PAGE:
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April 12, 2023

Pinelands wildfire engulfs 3,800 acres, prompts evacuations in Ocean County

The New Jersey Forest Fire Service said about 75 structures were threatened by the blaze

Environment Wildfires
New Jersey Wildfire Screen capture/6ABC

A wildfire in Ocean County, New Jersey had consumed more than 3,800 acres by late Wednesday morning in the area of Lakehurst and Manchester Township. Firefighters are working to contain the Pinelands blaze.

Firefighters in Ocean County are working to contain a large wildfire that broke out Tuesday night in Manchester Township, consuming more than 3,800 acres and prompting residents to evacuate from surrounding communities.

The Pinelands fire started in the area of Route 539, Route 70 and Horicon Avenue, near Lakehurst, about 50 miles east of Philadelphia. The blaze, called Jimmy's Waterhole Fire, was about 50% contained as of late Wednesday morning, the New Jersey Forest Fire Service said

About 20 structures in the area of the fire — which includes a mix of federal, state and private property — are still considered threatened by the flames. That number was down from 75 earlier Wednesday.

In the hours after the blaze began, mandatory evacuations were ordered in Lakehurst and Manchester, an area including about 170 structures that were cleared by first responders. Lakehurst police advised residents that they were safe to return home by 3 a.m. Wednesday. All evacuations have now been lifted, officials said.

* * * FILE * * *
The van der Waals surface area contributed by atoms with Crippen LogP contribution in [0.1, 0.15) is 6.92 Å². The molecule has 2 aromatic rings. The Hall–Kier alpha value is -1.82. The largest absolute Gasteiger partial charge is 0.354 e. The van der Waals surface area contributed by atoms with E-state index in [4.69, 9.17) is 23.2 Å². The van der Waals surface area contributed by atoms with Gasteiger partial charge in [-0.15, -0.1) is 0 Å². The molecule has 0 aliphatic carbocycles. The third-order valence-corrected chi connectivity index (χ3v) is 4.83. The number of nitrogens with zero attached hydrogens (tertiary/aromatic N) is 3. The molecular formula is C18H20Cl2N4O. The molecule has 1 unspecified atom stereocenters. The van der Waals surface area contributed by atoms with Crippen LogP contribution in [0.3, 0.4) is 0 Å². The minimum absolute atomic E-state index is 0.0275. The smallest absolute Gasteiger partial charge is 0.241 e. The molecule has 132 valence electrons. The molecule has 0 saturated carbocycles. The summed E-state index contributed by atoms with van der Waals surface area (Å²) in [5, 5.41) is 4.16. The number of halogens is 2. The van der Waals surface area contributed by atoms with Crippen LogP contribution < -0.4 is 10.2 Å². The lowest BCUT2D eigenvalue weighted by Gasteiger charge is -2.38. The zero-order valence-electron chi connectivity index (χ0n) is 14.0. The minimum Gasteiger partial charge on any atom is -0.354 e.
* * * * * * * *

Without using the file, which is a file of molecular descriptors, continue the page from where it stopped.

Road closures were temporarily put in place along Route 539 and Route 70. Other local roads remain closed to allow firefighters to access the area.

No injuries have been reported and the cause of the fire remains under investigation. 

Authorities are using controlled fires to consume the fuel along the path of the wildfire – a technique known as backfiring — to bring the blaze under containment.

New Jersey's Pinelands National Reserves consists of about 1.1 million acres of protected forest that are threatened annually by wildfires in the spring months, when weather conditions heighten the risk for uncontrolled flames to ignite.

The state's forest fire service has already responded to several hundred wildfires this spring, including a blaze that consumed 418 acres last month in an uninhabited section of the Stafford Forge Wildlife Management Area, near Little Egg Harbor. That's near the Air National Guard's Warren Grove target range, the site of a 2007 wildfire that burned through 17,000 acres

Last June, another wildfire in the Wharton State Forest spread to nearly 12,000 acres in parts of Burlington, Gloucester and Atlantic counties before it was contained.

The New Jersey Forest Fire Service will continue to provide updates on the Jimmy's Waterhole Fire on Facebook.